Education Means Business in Iowa

August 14, 2020 | Business in education Jessi McQuerrey, Director of Programs, ABI Foundation,

For years, business and industry has collectively raised a hand to the question of “who needs more skilled workforce?” No industry is exempt from this need as leadership, teams and talent span across generations who all think, learn and communicate differently in today’s workplace. At the heart of the response to this request is education.

Education in Iowa is working quickly to adapt—moving away from the hypothetical to the actual through the explosion of professional programs and student organizations, and the buzzwords you may have heard a time or two like “work-based learning” and “career and technical education.”

Educators and school districts are looking for a handshake, not a handout. Today’s classrooms rely on the expertise and open doors of partners in business and industry in exchange for cultivating your next wave of new hires. So what do they need from you if not a financial contribution? Here are some thoughts to get you started:

  • Access: Studies show that there is a higher success rate among students who have had an internship or apprenticeship experience, and these are hard to replicate anywhere other than in an industry setting. Opening your doors to students helps them to develop technical skills, explore a career path, connect with mentors and much more. In exchange, you get the chance to directly train your local workforce with the foundational skills you require for the future. Excellent resources are your school district’s work-based learning coordinator and your local Intermediary (, who can facilitate the experience and identify needs in your area.
  • Experience: The Future Ready Iowa Clearinghouse for Work-Based Learning is designed to foster increased equity and accessibility to work-based, project-based learning for students, and allows companies to easily submit projects to be completed (many that can even be accomplished virtually). No projects? No problem. Submit your company name to be included among the 1,400+ business partners who are open to ideas at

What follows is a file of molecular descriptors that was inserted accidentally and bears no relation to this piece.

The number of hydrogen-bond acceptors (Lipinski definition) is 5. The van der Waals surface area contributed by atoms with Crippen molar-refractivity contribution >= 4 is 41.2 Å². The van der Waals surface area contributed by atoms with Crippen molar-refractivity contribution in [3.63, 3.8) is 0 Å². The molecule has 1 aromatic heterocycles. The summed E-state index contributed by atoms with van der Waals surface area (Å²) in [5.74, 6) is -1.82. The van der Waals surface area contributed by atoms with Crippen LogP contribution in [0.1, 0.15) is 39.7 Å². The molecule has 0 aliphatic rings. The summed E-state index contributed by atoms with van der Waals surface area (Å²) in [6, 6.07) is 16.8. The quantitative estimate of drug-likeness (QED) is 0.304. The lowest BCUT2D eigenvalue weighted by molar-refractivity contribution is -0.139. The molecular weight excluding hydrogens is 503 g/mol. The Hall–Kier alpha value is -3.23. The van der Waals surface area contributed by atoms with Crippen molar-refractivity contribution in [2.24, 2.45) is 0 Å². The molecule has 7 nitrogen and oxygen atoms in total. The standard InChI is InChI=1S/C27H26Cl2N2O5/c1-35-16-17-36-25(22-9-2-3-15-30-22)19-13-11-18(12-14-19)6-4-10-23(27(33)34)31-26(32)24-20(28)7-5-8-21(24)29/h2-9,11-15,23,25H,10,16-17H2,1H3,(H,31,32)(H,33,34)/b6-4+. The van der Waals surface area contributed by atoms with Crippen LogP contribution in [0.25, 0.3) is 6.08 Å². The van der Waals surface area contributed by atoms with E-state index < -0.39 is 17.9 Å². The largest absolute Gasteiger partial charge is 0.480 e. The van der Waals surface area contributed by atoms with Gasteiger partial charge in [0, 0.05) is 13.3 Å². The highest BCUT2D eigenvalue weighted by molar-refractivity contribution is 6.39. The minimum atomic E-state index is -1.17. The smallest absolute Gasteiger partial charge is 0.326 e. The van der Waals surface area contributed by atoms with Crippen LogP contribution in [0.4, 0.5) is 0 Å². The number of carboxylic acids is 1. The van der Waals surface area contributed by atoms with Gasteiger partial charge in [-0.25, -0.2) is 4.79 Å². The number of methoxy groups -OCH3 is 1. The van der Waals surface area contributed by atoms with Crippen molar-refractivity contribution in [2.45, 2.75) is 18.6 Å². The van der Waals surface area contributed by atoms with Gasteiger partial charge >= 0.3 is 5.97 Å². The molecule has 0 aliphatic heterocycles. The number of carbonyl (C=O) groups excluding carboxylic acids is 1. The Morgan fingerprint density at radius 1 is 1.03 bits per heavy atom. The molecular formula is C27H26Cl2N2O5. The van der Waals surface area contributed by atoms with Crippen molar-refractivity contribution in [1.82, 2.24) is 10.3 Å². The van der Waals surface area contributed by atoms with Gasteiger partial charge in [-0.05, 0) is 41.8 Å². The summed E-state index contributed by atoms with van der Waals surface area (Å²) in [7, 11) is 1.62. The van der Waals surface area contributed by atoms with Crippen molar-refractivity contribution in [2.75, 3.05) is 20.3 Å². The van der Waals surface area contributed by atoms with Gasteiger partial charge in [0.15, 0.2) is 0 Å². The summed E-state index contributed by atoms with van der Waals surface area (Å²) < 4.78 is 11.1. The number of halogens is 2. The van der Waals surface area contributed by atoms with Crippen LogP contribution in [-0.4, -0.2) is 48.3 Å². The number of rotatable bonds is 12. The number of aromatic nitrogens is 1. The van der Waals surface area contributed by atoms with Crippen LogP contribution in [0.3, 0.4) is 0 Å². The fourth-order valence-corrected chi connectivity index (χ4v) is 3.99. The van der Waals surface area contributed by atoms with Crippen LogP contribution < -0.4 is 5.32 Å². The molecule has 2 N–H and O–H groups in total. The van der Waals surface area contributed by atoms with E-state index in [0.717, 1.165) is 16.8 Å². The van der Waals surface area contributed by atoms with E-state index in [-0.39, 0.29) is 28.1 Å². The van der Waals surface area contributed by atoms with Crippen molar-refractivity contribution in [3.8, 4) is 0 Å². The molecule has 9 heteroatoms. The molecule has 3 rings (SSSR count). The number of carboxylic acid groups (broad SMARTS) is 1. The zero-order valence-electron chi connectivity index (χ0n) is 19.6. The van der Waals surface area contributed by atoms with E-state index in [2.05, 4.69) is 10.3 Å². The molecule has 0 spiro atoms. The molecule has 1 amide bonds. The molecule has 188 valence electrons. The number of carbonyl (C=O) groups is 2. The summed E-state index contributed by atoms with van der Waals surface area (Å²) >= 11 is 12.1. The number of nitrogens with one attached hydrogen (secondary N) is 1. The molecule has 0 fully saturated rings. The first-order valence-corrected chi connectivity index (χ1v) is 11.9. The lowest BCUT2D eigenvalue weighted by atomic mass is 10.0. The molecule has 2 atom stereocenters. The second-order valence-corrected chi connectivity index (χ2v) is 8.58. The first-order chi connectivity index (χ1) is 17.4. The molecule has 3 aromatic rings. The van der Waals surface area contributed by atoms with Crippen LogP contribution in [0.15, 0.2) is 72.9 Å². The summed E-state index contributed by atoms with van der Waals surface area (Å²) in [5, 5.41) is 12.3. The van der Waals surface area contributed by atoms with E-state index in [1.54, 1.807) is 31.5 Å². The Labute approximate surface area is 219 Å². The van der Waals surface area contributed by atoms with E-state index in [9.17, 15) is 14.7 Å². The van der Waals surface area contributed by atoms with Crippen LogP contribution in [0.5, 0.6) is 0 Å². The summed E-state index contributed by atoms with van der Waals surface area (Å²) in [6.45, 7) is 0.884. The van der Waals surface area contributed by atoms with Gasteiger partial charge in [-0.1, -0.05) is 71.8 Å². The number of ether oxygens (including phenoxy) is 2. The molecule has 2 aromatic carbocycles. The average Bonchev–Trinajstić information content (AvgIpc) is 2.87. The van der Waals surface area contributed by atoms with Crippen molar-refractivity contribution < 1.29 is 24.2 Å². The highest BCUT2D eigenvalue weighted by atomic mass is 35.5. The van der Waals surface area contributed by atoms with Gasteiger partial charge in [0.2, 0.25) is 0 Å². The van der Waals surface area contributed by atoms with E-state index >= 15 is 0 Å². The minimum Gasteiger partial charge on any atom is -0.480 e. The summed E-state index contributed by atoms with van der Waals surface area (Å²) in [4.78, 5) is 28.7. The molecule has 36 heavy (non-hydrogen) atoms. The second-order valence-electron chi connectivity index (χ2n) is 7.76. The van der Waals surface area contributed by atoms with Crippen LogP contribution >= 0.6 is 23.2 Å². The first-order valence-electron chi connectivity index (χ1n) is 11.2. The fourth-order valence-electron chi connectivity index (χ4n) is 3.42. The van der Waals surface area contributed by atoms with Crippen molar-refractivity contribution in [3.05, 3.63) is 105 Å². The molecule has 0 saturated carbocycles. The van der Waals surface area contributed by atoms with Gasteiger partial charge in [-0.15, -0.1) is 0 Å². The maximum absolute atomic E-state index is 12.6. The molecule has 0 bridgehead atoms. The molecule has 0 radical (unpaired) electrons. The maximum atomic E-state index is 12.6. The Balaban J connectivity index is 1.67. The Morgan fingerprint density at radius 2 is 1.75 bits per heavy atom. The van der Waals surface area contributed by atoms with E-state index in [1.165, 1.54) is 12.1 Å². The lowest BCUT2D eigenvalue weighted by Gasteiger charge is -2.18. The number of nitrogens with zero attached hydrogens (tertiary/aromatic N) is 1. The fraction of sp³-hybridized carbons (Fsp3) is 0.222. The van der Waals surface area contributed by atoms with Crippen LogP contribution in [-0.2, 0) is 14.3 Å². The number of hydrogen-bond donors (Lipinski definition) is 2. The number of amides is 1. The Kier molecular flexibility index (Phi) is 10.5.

• Guidance: One of the biggest assets an educator can have in his/her classroom today is YOU. They want to know the technology you’re using, the best practices in your industry, the technical skills you’re requiring and the type of young leaders you need. What resonates even more with students is if this information is delivered directly from you. You can do so by adding your voice to a local Sector Partnership (, offering to speak to a class or at a career-related event (even over Zoom!), or volunteering with a local Career and Technical Student Organization.

Finally, give an educator some (socially-distant) kudos. These career and technical education efforts are not only valuable, they’re also required for the success of their own K-12 and higher education programs, and may serve as a prerequisite to essential funding in the future. They deserve our best as they prepare our future.